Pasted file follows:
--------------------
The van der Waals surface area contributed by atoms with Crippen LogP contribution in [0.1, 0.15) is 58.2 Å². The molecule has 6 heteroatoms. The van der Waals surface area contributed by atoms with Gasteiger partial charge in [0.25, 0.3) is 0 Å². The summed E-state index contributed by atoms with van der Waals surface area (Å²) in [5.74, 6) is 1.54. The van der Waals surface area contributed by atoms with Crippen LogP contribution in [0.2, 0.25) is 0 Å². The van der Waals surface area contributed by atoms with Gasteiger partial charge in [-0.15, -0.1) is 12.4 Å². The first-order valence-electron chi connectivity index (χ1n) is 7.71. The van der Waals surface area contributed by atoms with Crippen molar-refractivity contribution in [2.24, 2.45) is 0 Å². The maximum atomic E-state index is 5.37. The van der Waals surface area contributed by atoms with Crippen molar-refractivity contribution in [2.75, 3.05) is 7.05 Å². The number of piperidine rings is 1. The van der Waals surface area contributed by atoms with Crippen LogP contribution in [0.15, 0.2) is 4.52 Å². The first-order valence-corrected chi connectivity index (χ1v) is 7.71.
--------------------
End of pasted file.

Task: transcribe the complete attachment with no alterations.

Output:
The van der Waals surface area contributed by atoms with Crippen LogP contribution in [0.1, 0.15) is 58.2 Å². The molecule has 6 heteroatoms. The van der Waals surface area contributed by atoms with Gasteiger partial charge in [0.25, 0.3) is 0 Å². The summed E-state index contributed by atoms with van der Waals surface area (Å²) in [5.74, 6) is 1.54. The van der Waals surface area contributed by atoms with Crippen LogP contribution in [0.2, 0.25) is 0 Å². The van der Waals surface area contributed by atoms with Gasteiger partial charge in [-0.15, -0.1) is 12.4 Å². The first-order valence-electron chi connectivity index (χ1n) is 7.71. The van der Waals surface area contributed by atoms with Crippen molar-refractivity contribution in [2.24, 2.45) is 0 Å². The maximum atomic E-state index is 5.37. The van der Waals surface area contributed by atoms with Crippen molar-refractivity contribution in [2.75, 3.05) is 7.05 Å². The number of piperidine rings is 1. The van der Waals surface area contributed by atoms with Crippen LogP contribution in [0.15, 0.2) is 4.52 Å². The first-order valence-corrected chi connectivity index (χ1v) is 7.71.